“I don’t know if I can do this.” The daughter thinks she is screaming, but the mother can barely even hear her. “I really don’t know.”
“Don’t be stupid. You’re only nervous.”
“You’re missing out on an important opportunity. You love to swim. Don’t be rash.”
“This is just like you. You give up before you can even try. It’s impossible to make you do anything.”
The mother sighs.
The daughter waits.
By the next day, the daughter has chewed and bitten her fingers to the point where the side of each is bleeding. In school, the daughter sucks her fingers violently, almost chugging the dried metallic blood on the sides, a beast baring her teeth, licking her arms and trying to stop her hand from aching. It is no longer just an irritation: it has been transformed into a threat, a slice of agony, a retelling of torment. She fantasizes that she’ll need anesthesia, about the twenty minutes of pure, uninterrupted rest she’ll have, when her brain will no longer click and her insides will no longer churn, and all she’ll feel is the humdrum swaying of her own shallow breathing. She will become a quiet, downy body. She will not be ruffled, she will not be waylaid. She’ll be like a piece of thin, cool marble, a slate of stone, steadfast and rooted, she will not drown.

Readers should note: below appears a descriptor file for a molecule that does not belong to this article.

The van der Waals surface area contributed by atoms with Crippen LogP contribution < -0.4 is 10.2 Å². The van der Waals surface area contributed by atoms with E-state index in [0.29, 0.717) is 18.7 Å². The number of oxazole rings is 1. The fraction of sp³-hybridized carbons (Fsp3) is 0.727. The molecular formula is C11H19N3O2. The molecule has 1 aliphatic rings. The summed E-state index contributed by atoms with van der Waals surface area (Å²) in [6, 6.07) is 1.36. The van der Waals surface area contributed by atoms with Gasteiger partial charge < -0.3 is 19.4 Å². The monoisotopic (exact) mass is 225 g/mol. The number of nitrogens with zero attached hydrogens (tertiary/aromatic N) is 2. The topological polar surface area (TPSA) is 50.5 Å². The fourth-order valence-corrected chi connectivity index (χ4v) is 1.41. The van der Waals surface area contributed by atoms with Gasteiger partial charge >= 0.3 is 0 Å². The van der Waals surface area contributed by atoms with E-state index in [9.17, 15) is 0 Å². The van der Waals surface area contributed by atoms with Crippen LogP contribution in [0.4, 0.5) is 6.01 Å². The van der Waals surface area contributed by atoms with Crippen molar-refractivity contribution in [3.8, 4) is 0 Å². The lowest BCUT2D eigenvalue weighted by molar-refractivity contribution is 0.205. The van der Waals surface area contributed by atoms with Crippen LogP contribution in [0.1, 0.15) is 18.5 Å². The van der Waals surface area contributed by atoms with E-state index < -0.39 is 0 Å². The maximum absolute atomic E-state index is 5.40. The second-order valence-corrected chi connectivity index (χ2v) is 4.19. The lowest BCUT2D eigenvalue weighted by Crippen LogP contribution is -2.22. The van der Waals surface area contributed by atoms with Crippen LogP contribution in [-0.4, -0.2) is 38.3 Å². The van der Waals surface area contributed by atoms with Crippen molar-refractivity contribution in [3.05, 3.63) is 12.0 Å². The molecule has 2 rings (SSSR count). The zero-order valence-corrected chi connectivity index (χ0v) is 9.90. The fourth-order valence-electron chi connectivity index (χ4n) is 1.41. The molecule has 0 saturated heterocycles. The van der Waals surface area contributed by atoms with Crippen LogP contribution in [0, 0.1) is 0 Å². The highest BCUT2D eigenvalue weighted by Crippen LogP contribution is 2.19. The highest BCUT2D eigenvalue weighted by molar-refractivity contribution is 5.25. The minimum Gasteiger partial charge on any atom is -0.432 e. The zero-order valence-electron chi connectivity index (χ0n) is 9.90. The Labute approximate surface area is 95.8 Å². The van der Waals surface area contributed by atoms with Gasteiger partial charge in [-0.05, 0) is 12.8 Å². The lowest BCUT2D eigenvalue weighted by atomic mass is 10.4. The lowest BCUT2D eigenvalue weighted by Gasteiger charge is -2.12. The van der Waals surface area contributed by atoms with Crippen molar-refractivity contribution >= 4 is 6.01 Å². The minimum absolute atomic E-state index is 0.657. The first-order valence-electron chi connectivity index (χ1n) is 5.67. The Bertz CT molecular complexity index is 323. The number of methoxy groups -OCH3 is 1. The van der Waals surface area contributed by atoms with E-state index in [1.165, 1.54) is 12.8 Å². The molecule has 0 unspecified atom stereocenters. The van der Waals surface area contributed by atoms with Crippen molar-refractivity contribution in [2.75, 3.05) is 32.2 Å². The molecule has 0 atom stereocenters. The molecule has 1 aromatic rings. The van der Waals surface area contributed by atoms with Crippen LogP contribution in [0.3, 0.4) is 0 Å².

When it is lunch, the daughter cannot find her friends so she talks to the boy sitting alone at the back of the lunch hall. He is cutting his sandwich into parts; three pieces, five, ten and so on but he doesn’t put any bread in his mouth.